- V90 (%) 99.9 (± 0.3) 99.8 (± 0.3) NS*
- V95 (%) 98.8 (± 1.5) 99 (± 0.9) NS
- V100 (%) 86.7 (± 13.2) 79.9 (± 8.1) NS
PTV 36 Gy      
- Mean dose 36.5 (± 0.2) 36 (± 0,1) 0.01
- V90 (%) 99.6 (± 0.5) 100 NS
- V95 (%) 98.6 (± 2.1) 99 (± 1.5) NS
- V100 (%) 80 (± 12.6) 54.9 (± 3.9) 0.03
- V107 (%) 0 0 NS
- Conformity index 5 (± 1.2) 1.2 (± 0.2) 0.01
- Homogeneity index 0.7 (± 0.2) 0.5 (± 0.1) NS

Table 10: Comparison of doses to target volumes.

Doses to organs at risk

• Right and left breasts

No significant difference in terms of mean dose to the right breast and the left breast was observed between 3DCRT and tomotherapy. Maximum doses were significantly lower with tomotherapy (p=0.01). V4Gy and V10Gy were significantly increased with tomotherapy compared to 3DCRT (p=0.01), while V20Gy and V30Gy were significantly decreased (Table 11).

Parameters 3D-CRT Tomotherapy P
  Mean Median Mean Median  
Right breast          
- Mean dose (Gy)  52.1 1.9 4.3 3 NS*
- Maximum dose (Gy) 32.29 32.4 21.8 21.8 0.01
- V4 Gy (%) 19.5 8 39.8 24.1 0.01
- V10 Gy (%) 15.8 6 11.6 4.7 NS
- V15 Gy (%) 13.8 3.9 4.3 1.9 NS
- V20 Gy (%) 12.5 3.2 1.2 0 0.01
- V30 Gy (%)
- V36 Gy (%)
3.2
0
0.9
0
0
0
0
0
0.03
_
Left breast          
- Mean dose (Gy)  6,5 2  5.9 2.6 NS
- Maximum dose (Gy) 34.3 34.8 26.6 16,2 0.01
- V4 Gy (%) 23.8 8.3 41.5 25.7 0.01
- V10 Gy (%) 19.3 6.2 22.5 0.4 NS
- V15 Gy (%) 17.4 5.1 13.6 0 NS
- V20 Gy (%) 16 4.1 6.2 0 0.04
- V30 Gy (%) 6.7 4.5 0.4 0 0.03
- V36 Gy (%) 1.6 0 0.1 0 NS

Table 11: Comparison of mean and median dosimetric parameters for the breasts.

• Lungs

Tomotherapy did not decrease the mean dose delivered to the lungs. Volumes exposed to low doses were significantly increased with tomotherapy (V4Gy and V10Gy) and volumes exposed to doses greater than or equal to 20 Gy were significantly increased with 3DCRT (Table 12).

Parameters 3D-CRT Tomotherapy P
  Mean Median Mean Median  
Lungs          
- Mean dose (Gy)  9.7 8.6 10.3 10.3 NS*
- Dmax (Gy) 36.8 37.4 37.3 37.5 NS
- V4 Gy (%) 40.9 36.6 66.3 60.9 0.01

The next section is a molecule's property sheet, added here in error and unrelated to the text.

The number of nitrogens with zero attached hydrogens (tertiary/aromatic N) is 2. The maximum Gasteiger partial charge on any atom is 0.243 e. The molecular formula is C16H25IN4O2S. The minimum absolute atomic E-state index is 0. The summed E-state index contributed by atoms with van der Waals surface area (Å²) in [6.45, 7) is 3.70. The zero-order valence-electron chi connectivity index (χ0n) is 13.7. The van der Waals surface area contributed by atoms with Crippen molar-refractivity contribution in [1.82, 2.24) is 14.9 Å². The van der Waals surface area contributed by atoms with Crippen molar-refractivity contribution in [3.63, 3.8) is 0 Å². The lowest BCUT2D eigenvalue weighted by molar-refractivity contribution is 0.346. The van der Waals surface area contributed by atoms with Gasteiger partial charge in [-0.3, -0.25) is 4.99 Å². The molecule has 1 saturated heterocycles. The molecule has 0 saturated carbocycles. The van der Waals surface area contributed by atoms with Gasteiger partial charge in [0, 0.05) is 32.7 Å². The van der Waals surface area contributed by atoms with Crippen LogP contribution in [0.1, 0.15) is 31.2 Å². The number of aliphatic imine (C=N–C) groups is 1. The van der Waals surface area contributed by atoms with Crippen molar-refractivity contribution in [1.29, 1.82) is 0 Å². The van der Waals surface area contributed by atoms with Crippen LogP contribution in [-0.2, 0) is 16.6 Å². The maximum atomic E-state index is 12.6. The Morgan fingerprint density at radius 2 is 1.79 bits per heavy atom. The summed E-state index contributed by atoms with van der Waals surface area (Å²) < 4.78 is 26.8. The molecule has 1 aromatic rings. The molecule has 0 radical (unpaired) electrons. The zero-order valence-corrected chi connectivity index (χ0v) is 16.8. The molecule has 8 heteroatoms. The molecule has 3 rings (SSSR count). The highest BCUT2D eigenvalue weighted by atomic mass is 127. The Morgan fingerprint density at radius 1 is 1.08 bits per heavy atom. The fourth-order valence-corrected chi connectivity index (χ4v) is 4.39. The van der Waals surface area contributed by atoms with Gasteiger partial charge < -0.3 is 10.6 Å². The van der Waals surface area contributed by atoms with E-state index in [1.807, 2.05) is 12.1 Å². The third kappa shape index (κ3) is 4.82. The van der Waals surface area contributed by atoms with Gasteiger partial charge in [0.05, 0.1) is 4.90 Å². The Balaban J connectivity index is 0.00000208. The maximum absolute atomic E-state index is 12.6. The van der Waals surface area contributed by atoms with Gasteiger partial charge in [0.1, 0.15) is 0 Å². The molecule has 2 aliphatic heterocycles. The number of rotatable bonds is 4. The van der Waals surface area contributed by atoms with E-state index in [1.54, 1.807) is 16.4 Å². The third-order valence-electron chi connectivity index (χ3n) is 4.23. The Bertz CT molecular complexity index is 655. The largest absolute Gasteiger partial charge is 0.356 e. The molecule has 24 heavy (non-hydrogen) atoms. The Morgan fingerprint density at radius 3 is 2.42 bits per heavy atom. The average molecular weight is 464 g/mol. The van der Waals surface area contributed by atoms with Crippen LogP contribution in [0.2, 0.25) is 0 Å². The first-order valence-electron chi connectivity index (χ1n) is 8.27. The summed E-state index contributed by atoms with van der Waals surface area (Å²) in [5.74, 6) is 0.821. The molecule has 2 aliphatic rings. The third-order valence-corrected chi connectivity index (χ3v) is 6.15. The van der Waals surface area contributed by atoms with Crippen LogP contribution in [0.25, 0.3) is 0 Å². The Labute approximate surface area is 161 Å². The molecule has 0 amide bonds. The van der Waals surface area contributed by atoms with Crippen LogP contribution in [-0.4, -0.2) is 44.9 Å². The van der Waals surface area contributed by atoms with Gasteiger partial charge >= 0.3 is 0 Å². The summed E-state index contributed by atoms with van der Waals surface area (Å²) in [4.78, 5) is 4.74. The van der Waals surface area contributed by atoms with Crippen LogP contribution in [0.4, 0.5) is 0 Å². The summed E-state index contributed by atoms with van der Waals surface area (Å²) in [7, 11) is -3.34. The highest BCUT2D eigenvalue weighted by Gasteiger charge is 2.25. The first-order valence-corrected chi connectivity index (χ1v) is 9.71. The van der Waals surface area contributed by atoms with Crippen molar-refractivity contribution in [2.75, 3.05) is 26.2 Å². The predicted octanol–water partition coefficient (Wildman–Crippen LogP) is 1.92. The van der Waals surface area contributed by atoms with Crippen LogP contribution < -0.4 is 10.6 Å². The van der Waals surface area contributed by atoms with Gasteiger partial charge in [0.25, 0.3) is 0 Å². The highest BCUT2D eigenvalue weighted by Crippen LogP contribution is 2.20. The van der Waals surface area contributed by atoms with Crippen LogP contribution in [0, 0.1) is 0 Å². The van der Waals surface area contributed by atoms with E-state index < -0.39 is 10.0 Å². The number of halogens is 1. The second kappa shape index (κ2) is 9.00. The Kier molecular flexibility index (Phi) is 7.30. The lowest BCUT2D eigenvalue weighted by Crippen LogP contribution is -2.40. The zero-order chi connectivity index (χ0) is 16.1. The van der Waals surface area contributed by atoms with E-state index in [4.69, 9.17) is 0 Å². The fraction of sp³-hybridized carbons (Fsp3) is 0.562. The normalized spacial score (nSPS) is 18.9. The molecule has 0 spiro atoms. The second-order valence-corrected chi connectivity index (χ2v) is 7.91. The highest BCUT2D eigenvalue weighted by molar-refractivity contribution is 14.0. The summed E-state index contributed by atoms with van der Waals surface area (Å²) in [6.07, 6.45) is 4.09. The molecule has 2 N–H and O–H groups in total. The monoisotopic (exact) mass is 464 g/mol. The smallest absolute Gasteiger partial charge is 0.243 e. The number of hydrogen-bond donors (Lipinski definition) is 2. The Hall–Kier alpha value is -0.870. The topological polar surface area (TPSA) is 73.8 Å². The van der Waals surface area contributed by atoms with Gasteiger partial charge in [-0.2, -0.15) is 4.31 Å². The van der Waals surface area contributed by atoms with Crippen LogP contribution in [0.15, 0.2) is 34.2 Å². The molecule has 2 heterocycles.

- V10 Gy (%) 31.6 29.6 44.4 42.8 0.01
- V15 Gy (%) 28.1 27.2 24.5 27.7 NS
- V20 Gy (%) 25.2 25.6 16 16.6 0.01
- V30 Gy (%) 13.4 12.4 3.6 3.3 0.01
- V36 Gy (%) 1.4 1.1 0.2 0.1 0.03

Table 12: Comparison of mean and median dosimetric parameters for the lungs.

• Heart and origins of the coronary arteries

A reduction of V20Gy for the heart was only observed with tomotherapy compared to 3DCRT (23.6% vs 35.9%; p=0.01). No significant difference in terms of dosimetric parameters of the origins of the coronary arteries was observed between tomotherapy and 3DCRT (Table 13).

Parameters 3D-CRT Tomotherapy P
  Mean Median Mean Median  
Heart
- Mean dose (Gy)
- Maximum dose (Gy)
- V4 Gy (%)
- V10 Gy (%)
- V15 Gy (%)
- V20 Gy (%)
- V30 Gy Gy (%)
- V36 Gy Gy (%)

11.4
34.2
45.5
39.4
34.8
31.8
14.7
1.3

12.2
35.3
45
40.6
38.4
35.9
10.1
0

10.5
34.4
54.2
41.6
30.9
23.2
8.3
0.4

10.7
34.2
44.7
37.6
31.1
23.6
7.2
0

NS*
NS
NS
NS
NS
0,01
NS
NS
Origin of right coronary artery
- Mean dose (Gy)
- Maximum dose (Gy)
- V4 Gy (%)
- V10 Gy (%)
- V15 Gy (%)
- V20 Gy (%)
- V30 Gy Gy (%)
- V36 Gy Gy (%)

28.8
29,5 (± 11.9)
85.7 (± 37.8)
85.7 (± 37.8)
85.7 (± 37.8)
85.7 (± 37.8)
71.4 (± 38.8)
16.8 (± 37.2)

32.2
34
100
100
100
100
100
0

29.3 (± 10.7)
30.9 (± 9.8)
97.7 (± 6.1)
85.7 (± 37.8)
85.7 (± 37.8)
85.7 (± 37.8)
74.8 (± 43.5)
18.8 (± 23.7)

32,3
34
100
100
100
100
100
0

NS
NS
NS
_
_
_
NS
NS
Origin of left coronary artery
- Mean dose (Gy)
- Maximum dose (Gy)
- V4 Gy (%)
- V10 Gy (%)
- V15 Gy (%)
- V20 Gy (%)
- V30 Gy Gy (%)
- V36 Gy Gy (%)

26.8
29.9
98.5
93.2
86.1
77.1
42.9
0

29.5
30
100
100
100
100
0.8
0

26.9
28.2
100
100
100
86
40.5
10.2

28.3
29.7
100
100
100
100
0
0

NS
NS
NS
NS
NS
NS
NS
NS